The meal is ordinary without showing any great culinary expertise, though I am intrigued to experience a Spanish vegetarian restaurant and make a mental note for the friend whose potential participation in this journey I had rejected.

I’ve had some excellent vegetarian meals in Spain, my favourite restaurants being in Tarragona, Málaga, and Los Boliches. I think we were the only foreigners in the first two.

Onto a proper excerpt though:

Perhaps deciding when to call it quits is as much a part of the Camino as continuing to the very end. It’s a letting go, an unloading of baggage, an acceptance of the inevitable when we’re forced to face no longer being able to do the physical things that were possible when we were younger.
There’s no shame in having tried our best, especially as we get older. There’s therefore as much learning to be gained from ending the walk prematurely as there is from walking to the end. I might rationalize it this way, but I would hate to be in that situation—I possess a stubbornness that demands I continue to the bitter end.
I wonder about this choice of words: why does the end have to be bitter? Perhaps it’s bitter if one fights all the way. It’s possible to be graceful by letting go without fighting.
I surmise that death is the final liberation. This doesn’t have to be bitter either. It’s only another stage of life. Bitter suggests we fear the experience or that we regret how past events transpired. It’s one thing to hold on for a long time, but not to the point of anguish. However, what do I know about the subject of dying? I’m no expert, only a student in the art of living attempting, albeit sometimes imperfectly, to be here in the present moment.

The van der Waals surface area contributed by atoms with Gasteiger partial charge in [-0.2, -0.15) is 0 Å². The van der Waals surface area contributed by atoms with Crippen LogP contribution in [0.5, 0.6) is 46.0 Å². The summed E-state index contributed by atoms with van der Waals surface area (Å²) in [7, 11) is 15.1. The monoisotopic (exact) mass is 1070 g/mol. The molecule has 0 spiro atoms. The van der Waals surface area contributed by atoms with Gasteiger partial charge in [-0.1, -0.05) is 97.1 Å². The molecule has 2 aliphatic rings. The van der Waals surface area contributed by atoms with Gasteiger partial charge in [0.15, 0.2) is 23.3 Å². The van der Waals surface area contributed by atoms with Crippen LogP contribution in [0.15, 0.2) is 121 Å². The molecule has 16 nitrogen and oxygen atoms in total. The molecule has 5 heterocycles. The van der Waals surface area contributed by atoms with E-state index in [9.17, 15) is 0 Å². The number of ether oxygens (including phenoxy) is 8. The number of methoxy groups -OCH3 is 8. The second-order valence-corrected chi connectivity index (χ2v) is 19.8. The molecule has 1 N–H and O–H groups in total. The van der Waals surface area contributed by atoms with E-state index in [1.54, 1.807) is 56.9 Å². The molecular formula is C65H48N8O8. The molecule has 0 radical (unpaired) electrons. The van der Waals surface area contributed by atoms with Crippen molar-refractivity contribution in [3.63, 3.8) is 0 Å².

Where on earth am I going with this train of thought? Sounds a bit morbid. All I’m doing is taking a bus to León. I’m not letting go and not dying, as far as I can tell. There’s still another thirty minutes before the bus is scheduled to depart, so I take a short walk to get some fresh air.


Timothy L. Phillips, went from hospitality to healing, managing luxury hotels and restaurants in London, Paris, Vancouver and Toronto before entering the healing profession in 1994 as a shiatsu and massage therapist.
Through walking the Camino, he has gained precious insight about his own inner journey as well as bearing witness to the journeys of others.
He lives in Toronto with Patricia, his life partner.
For more information: http://www.caminodetim.com

All photos courtesy of Tim. Thanks to Tim and Susan for a copy of his book, and for the pix.


63 comments on “Tim’s Camino de Santiago

  1. I’ll forward this to our daughter, who walked the Camino (I think!) about twelve years ago. . we’ve heard many stories about it, that’s for sure. Sounds like a very interesting book!

    Liked by 1 person

    • It’s well written and is a good mix of observational walking and the people thing. I’ve done LDWs but nothing like this, be interested to hear your daughter’s take. I did backpack my LDWs. Camped all the way. No wimpy stuff me. Ruffy tuffy ruffyseas.

      Liked by 1 person

  2. A very nice review. Can’t buy the book this year but maybe next year if it has been out for a while and is available as a used book. I admire the folks that have walked those miles, but I have yet to understand why one must go out in the boon docks- hike rugged terrain, sail the seas, climb a mountain or, walk many miles in order to “discover” themselves.


      • Directed to Carmen. I couldn’t get my reply to Carmen to open up in my dashboard, to let me type. (I’m typing on Ms Gib’s blog).Yes, those things are adventures but they seem too reckless and dangerous except for the walking part in a relatively safe environment- walking in Spain.


        • If I remember correctly, the only thing that scared my daughter (she was with another person) was the dogs that would come running out at them. Oh, and they also almost got their backpacks ‘picked’ in a square in one of the villages. .. An old lady saw what was going on and attacked the would-be thieves with her cane.